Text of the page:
Listen Up: Hearing Protection For Musicians

Listen Up: Hearing Protection For Musicians

Do your ears a favour, and read up on how to keep them safe.

Listen Up: Hearing Protection For Musicians

Do your ears a favour, and read up on how to keep them safe.

As a musician, your hearing is one of the tools of your trade.  Just as it’s important to care for your musical instrument or your voice, it’s equally important to look after your hearing by taking steps to minimise the risk of noise-induced hearing loss.  

Will noise injury cause complete deafness?

Noise injury won’t make you completely deaf, but because it affects hearing for high-frequency sounds (about 4 octaves above middle C), people with a noise-induced hearing loss often mishear soft consonants so they confuse similar-sounding words and start to have more difficulty listening in noisy situations. Music may not sound as rich as it does to someone with normal hearing because it is more difficult to hear all the harmonics. Sounds become more muffled.

I don’t play rock & roll, am I at risk for excessive noise exposure?

While the general public may associate hearing damage with rock and roll bands and teenagers using MP3 players, professional musicians of most genres can be exposed to significant sound levels during rehearsal and performance, and music teachers may also experience levels of exposure that potentially puts their hearing at risk.

How can I tell if my environment is too noisy?

If you have ever played in a loud concert or been to a noisy event and felt as though your ears were full of cotton wool afterwards, then you are likely to have experienced a temporary hearing loss caused by noise exposure. While your hearing may recover after a few hours or a day, if you repeat this experience on a regular basis, eventually your hearing will not return to normal levels. If you experience tinnitus (ringing in the ears) after a noisy event, this is also a warning that noise levels are too high.

As a rule of thumb, if you can’t hear someone a metre away when they talk to you in a normal voice, then the background noise is too high.

The risk of noise injury is related to both the level of noise exposure and length of time and how often you are exposed to it.  The louder a noise is the shorter the time you can be exposed to it before your hearing is at risk. 

So, how can I protect my hearing?

Try to limit excessive noise exposure during rehearsal and performance. Talk to your colleagues, conductor or band director about the preferred options.  For instance,

  • Orchestral screens or shields can be used to reduce sound transmission and reflection
  • Use a sound level meter app to help you monitor noise levels. Try this article as a starting point
  • Take breaks to give your ears a rest.

Music teachers can reduce their risk in their teaching environment by minimising hard, reflective surfaces in the teaching environment. For example, thick curtains, carpets, drapes over whiteboards, metal cabinets and concrete walls and even home-made 3D relief art can absorb unwanted sound. Having quiet breaks between classes and reducing class sizes also helps.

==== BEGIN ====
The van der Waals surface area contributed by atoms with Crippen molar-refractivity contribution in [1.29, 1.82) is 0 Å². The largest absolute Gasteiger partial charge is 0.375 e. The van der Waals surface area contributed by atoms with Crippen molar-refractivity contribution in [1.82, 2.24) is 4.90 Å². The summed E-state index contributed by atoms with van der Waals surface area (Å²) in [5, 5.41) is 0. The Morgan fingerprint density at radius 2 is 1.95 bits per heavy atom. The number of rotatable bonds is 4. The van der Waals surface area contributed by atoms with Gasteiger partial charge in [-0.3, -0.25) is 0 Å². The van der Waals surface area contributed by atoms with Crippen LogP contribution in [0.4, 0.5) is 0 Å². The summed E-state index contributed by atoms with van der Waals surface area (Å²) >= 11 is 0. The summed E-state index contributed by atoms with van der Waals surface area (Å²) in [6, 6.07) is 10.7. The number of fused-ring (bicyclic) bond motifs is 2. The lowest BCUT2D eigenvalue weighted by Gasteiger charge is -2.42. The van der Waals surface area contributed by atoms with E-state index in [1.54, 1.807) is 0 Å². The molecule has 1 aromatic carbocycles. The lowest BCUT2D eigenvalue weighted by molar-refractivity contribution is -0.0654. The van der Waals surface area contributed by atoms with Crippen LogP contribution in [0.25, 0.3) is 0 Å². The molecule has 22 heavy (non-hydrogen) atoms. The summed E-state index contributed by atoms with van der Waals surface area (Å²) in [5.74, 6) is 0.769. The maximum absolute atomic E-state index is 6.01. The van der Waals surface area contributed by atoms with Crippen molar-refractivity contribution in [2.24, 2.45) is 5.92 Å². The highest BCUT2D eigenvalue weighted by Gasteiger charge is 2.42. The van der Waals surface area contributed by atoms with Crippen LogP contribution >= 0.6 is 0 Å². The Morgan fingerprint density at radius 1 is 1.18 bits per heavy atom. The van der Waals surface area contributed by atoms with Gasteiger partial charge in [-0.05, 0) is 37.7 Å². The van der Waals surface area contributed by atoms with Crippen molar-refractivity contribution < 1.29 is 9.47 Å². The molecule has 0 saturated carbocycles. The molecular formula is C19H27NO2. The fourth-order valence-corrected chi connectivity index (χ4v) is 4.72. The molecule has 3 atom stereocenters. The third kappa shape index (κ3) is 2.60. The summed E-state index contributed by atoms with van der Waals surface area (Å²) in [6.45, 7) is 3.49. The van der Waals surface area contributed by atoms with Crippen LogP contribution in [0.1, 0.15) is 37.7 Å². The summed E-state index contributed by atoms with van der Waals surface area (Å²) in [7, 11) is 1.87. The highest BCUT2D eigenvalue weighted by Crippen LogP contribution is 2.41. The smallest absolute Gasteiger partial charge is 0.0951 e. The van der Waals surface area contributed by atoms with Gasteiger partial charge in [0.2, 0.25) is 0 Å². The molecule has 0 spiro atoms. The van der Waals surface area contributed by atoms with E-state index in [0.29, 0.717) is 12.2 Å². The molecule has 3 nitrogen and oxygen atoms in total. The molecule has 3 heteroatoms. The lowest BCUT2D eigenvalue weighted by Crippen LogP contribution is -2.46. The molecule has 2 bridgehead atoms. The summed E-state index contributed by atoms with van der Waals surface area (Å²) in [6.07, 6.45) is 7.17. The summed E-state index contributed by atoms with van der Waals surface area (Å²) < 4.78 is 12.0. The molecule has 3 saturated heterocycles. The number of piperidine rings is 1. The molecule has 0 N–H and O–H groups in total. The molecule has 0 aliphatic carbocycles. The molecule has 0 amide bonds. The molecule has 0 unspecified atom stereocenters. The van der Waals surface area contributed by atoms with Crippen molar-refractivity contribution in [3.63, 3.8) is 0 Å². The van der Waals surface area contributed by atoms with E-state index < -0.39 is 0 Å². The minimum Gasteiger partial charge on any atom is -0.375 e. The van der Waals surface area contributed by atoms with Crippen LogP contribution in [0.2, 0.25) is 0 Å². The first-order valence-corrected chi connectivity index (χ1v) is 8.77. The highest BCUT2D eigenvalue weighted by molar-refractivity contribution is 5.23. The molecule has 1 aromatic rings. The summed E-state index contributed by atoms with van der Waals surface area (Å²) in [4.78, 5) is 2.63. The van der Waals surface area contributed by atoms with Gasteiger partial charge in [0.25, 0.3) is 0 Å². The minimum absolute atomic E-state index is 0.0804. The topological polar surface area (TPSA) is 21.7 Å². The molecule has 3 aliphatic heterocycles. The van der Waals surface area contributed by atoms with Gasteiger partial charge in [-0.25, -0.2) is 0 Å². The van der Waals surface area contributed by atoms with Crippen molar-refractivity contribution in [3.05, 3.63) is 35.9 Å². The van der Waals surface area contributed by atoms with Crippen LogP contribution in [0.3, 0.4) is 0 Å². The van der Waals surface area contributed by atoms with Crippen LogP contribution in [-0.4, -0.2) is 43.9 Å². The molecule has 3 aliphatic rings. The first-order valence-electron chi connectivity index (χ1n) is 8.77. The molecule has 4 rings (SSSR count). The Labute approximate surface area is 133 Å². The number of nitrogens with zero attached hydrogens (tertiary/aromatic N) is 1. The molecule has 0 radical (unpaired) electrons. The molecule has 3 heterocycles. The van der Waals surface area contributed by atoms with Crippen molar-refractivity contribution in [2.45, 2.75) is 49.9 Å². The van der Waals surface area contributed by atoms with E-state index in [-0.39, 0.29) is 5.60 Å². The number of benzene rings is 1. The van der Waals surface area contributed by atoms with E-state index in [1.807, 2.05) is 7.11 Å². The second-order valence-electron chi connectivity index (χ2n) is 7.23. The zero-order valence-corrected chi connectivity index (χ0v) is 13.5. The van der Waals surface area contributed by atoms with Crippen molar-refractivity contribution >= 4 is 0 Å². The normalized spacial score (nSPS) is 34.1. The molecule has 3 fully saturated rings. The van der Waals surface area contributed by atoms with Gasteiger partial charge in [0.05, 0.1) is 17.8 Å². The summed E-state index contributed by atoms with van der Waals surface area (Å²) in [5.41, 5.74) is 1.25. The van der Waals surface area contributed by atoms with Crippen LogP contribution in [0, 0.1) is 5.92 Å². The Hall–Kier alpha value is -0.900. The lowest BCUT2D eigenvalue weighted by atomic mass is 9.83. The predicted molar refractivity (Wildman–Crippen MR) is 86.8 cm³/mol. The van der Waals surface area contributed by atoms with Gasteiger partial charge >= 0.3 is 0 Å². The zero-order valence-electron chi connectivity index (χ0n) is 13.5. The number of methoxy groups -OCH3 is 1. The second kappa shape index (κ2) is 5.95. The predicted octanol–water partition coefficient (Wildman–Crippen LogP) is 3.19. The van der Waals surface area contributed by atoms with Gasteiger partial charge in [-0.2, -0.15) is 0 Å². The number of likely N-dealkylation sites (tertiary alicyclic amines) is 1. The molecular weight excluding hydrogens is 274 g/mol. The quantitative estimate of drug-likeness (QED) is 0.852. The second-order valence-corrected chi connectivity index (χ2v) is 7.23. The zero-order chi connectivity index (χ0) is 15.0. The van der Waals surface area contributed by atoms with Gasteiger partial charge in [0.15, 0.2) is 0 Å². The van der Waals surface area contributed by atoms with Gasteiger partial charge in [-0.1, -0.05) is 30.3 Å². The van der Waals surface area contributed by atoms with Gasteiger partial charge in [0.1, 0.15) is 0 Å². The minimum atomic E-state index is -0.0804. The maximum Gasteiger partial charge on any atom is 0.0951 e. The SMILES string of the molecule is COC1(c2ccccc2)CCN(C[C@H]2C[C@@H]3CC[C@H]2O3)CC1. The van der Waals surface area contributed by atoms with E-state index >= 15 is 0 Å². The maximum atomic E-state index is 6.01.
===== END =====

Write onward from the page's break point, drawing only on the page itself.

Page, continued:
Use specialist earplugs to protect your ears. While the typical earplugs you can buy in pharmacies reduce the overall noise level, they also change the balance of sound heard by the listener. This may be alright if you want to protect your ears while mowing the lawn or trying to sleep on an aeroplane, but this is not suitable for professionals who must be tuned to the finest nuances in their music. An audiologist can make you customised earplugs that contain special acoustic filters to reduce the noise level without affecting the sound quality. The filters come in several different strengths, depending upon the type of instrument played - for example, a drummer would use a stronger acoustic filter than someone who plays in a chamber orchestra. It can take a while to get used to the sensation of using earplugs, but it is worth persevering. The good news is that hearing scientists are aware of the challenges that musicians face when using earplugs and protecting their hearing and are continuously studying ways to improve them.

Limit your exposure to loud sounds in the non-musical part of your life. Noise exposure has a cumulative effect on your hearing, just as eating chocolate biscuits has a cumulative effect on your weight - one biscuit may be OK, six packets of biscuits could be bad news! Reducing noise exposure outside your professional environment reduces your overall noise dose.

Keep your personal stereo volume at moderate levels - use the “conversation at one metre” rule of thumb to check if your MP3 player is too loud.  If you’re turning up the volume so that you can hear your favourite music over the noise of the train or traffic, consider using noise-cancelling headphones. Use hearing protection when you do noisy activities like mowing the lawn, taking a spin class or using power tools. Use your earplugs if you go to dance clubs or live music venues. If you aren’t wearing earplugs, take time away from the music periodically.  Some venues have chill-out rooms for this purpose.

Where can I go for more information?

The Know Your Noise website, developed by the National Acoustic Laboratories and the HEARing Co-operative Research Centre has a wealth of information ranging from recommended sound measurement apps to advice for musicians and simulations of how hearing loss affects the quality of music.  You can also do a free on-line hearing test.

If you’d like to get more personal advice from an audiologist, you can chat online or in person at Hearing Help. There is no cost or obligation for this service.

Australian Hearing has a wealth of information about hearing and hearing loss.

Alison King
Principal Audiologist, Australian Hearing